Native American Children's and Young Adult Literature
A multiculturally grounded guide to finding Native American Children's and Young Adult Literature.This guide can also help education students and teaching professionals find resources to meet Minnesota American Indian Academic Standards.
In her article, "Accuracy and Authenticity in American Indian Children's Literature: The Social Responsibility of Authors and Illustrators," Elizabeth Noll provides a list of "evaluative criteria to guide selection of non-fiction American Indian books that can be adapted easily for fiction" quoted from Barbara Kuipers's American Indian Reference Books for Children and Young Adults (1995):
Is the American Indian culture evaluated from the perspective of Indian values and attitudes rather than from those of another culture?
Does the author recognize the diversity among tribes, cultures, and lifestyles?
Does the literature recognize the American Indian people as an enduring race, not vanishing or assimilated?
Are Indian languages and dialects respectfully portrayed?
Does the literature portray realistic roles for American Indian women?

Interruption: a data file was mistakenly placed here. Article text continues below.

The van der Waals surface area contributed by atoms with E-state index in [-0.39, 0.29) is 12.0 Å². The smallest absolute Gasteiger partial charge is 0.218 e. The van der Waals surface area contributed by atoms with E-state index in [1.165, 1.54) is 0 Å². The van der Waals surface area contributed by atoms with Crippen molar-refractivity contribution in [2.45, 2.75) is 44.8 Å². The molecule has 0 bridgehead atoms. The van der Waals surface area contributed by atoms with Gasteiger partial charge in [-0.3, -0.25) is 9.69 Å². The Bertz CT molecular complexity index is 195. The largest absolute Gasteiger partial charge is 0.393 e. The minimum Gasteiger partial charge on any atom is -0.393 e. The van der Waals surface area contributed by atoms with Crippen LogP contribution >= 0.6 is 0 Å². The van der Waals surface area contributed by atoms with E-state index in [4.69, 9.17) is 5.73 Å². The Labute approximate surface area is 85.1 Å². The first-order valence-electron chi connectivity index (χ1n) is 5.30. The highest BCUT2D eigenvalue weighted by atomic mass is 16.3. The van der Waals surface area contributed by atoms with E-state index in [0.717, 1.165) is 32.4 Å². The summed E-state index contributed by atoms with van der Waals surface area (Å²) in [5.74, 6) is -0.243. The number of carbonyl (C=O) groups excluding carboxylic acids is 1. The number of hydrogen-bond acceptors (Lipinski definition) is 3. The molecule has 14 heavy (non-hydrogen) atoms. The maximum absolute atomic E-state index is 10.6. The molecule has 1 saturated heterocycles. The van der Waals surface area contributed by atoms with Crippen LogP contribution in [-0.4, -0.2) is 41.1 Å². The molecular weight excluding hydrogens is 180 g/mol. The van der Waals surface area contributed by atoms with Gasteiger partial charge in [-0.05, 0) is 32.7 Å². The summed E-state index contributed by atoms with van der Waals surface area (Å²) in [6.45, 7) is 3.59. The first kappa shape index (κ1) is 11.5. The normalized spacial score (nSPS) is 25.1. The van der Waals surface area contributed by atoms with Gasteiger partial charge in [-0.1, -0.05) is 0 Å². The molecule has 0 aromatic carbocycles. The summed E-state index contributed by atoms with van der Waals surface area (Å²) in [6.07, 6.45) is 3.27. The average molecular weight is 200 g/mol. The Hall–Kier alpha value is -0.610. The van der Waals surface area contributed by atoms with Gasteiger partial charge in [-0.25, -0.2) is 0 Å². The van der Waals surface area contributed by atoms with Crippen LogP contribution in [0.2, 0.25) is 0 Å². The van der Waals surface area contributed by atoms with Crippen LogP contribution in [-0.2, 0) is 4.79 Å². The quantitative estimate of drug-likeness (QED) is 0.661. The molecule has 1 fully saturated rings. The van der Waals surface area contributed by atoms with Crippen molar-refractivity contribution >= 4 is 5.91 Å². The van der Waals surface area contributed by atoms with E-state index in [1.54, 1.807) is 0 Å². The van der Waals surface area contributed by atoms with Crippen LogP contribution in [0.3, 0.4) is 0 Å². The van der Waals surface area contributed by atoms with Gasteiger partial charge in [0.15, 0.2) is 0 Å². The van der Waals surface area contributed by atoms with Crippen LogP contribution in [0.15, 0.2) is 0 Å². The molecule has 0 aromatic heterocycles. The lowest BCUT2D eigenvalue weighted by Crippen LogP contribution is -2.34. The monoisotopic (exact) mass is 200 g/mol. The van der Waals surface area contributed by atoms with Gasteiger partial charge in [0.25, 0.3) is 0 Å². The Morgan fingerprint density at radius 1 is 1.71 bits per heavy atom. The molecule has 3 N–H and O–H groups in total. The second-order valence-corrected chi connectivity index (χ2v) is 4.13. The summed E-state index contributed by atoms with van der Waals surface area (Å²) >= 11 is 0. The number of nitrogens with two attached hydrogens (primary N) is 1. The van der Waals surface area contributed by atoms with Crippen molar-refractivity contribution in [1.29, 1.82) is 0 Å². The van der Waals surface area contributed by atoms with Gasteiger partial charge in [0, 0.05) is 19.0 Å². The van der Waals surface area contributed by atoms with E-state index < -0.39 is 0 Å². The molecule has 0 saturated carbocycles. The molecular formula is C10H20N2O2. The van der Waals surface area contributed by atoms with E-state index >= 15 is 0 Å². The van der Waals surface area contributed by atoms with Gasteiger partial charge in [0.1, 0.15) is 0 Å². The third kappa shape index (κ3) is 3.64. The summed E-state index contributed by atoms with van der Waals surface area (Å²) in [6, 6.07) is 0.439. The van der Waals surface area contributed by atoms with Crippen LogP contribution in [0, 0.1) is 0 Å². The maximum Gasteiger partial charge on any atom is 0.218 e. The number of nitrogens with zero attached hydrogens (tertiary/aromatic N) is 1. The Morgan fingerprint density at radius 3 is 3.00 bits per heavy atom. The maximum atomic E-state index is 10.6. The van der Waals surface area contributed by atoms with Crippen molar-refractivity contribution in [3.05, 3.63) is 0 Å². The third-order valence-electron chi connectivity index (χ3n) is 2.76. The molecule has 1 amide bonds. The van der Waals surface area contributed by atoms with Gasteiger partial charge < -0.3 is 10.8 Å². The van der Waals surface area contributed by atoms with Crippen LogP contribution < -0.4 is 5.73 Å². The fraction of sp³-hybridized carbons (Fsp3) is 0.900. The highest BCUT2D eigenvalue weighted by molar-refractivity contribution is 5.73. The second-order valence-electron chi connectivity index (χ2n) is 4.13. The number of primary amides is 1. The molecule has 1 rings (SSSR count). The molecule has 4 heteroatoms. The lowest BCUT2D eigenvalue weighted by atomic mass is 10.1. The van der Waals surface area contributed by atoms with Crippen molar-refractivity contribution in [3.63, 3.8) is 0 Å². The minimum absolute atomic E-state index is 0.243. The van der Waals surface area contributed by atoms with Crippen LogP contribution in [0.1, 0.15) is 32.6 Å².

(Noll, Elizabeth. "Accuracy and Authenticity in American Indian Children's Literature: The Social Responsibility of Authors and Illustrators." Stories Matter: The Complexity of Cultural Authenticity in Children's Literature. Ed. Dana L. Fox and Kathy G. Short. Urbana, IL: National Council of Teachers of English, 2003.
Kuipers, Barbara. American Indian Reference and Resource Books for Children and Young Adults. 2nd ed. Englewood, CO: Libraries Unlimited, 1995.)
Additional criteria are available from Oyate. Please see the Websites tab in this libguide for more information.
This guide was started based on resources supplied by Dr. Jacqueline Arnold for her course "Multicultural Children's and Young Adult Literature" (English 661), offered at Minnesota State University, Mankato.
This guide also leans heavily on the link list provided by Native Reader.
About this Libguide
This libguide attempts to honor Cynthia Leitich Smith's call, as stated in her article "Social Justice in Native American Literature for Youth."
Please select books about Native Americans with an eye toward literary quality, accuracy, and respect. Take another moment to consider how many Native American voices are represented among your selections and strive for balance. Spread the word about those books that resonate with you. Educate yourself and others about Native literary and cultural traditions so you can recognize great work when it becomes available. Don't forget that bias still exists, even when it seems well intentioned or benevolent. Question. Challenge. Encourage your non-Indian and Native students to make their voices heard, too. Embrace another worldview. (Smith, Cynthia Leitich. "Social Justice in Native American Literature for Youth." Journal of Children's Literature, 31(1) 2005.)